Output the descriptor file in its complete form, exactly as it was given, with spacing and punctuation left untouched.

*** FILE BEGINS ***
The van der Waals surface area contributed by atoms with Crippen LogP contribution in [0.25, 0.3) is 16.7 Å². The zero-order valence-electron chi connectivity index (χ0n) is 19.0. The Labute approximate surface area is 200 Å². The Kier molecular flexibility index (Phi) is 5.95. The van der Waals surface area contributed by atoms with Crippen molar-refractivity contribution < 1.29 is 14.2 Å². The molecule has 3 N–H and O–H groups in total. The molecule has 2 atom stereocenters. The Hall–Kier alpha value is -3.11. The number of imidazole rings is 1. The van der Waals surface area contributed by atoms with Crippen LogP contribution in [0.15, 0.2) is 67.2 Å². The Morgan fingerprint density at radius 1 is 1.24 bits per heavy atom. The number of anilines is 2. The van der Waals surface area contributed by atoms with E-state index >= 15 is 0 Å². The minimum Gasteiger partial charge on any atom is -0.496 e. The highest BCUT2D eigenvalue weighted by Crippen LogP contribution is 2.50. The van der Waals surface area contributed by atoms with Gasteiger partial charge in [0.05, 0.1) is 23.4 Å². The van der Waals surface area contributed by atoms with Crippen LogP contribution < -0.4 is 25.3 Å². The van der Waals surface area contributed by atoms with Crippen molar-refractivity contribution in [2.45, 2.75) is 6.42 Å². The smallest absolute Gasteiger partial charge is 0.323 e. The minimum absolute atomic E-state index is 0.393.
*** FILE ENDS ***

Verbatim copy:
The van der Waals surface area contributed by atoms with Crippen LogP contribution in [0.25, 0.3) is 16.7 Å². The zero-order valence-electron chi connectivity index (χ0n) is 19.0. The Labute approximate surface area is 200 Å². The Kier molecular flexibility index (Phi) is 5.95. The van der Waals surface area contributed by atoms with Crippen molar-refractivity contribution < 1.29 is 14.2 Å². The molecule has 3 N–H and O–H groups in total. The molecule has 2 atom stereocenters. The Hall–Kier alpha value is -3.11. The number of imidazole rings is 1. The van der Waals surface area contributed by atoms with Crippen LogP contribution in [0.15, 0.2) is 67.2 Å². The Morgan fingerprint density at radius 1 is 1.24 bits per heavy atom. The number of anilines is 2. The van der Waals surface area contributed by atoms with E-state index >= 15 is 0 Å². The minimum Gasteiger partial charge on any atom is -0.496 e. The highest BCUT2D eigenvalue weighted by Crippen LogP contribution is 2.50. The van der Waals surface area contributed by atoms with Gasteiger partial charge in [0.05, 0.1) is 23.4 Å². The van der Waals surface area contributed by atoms with Crippen LogP contribution < -0.4 is 25.3 Å². The van der Waals surface area contributed by atoms with Crippen molar-refractivity contribution in [2.45, 2.75) is 6.42 Å². The smallest absolute Gasteiger partial charge is 0.323 e. The minimum absolute atomic E-state index is 0.393.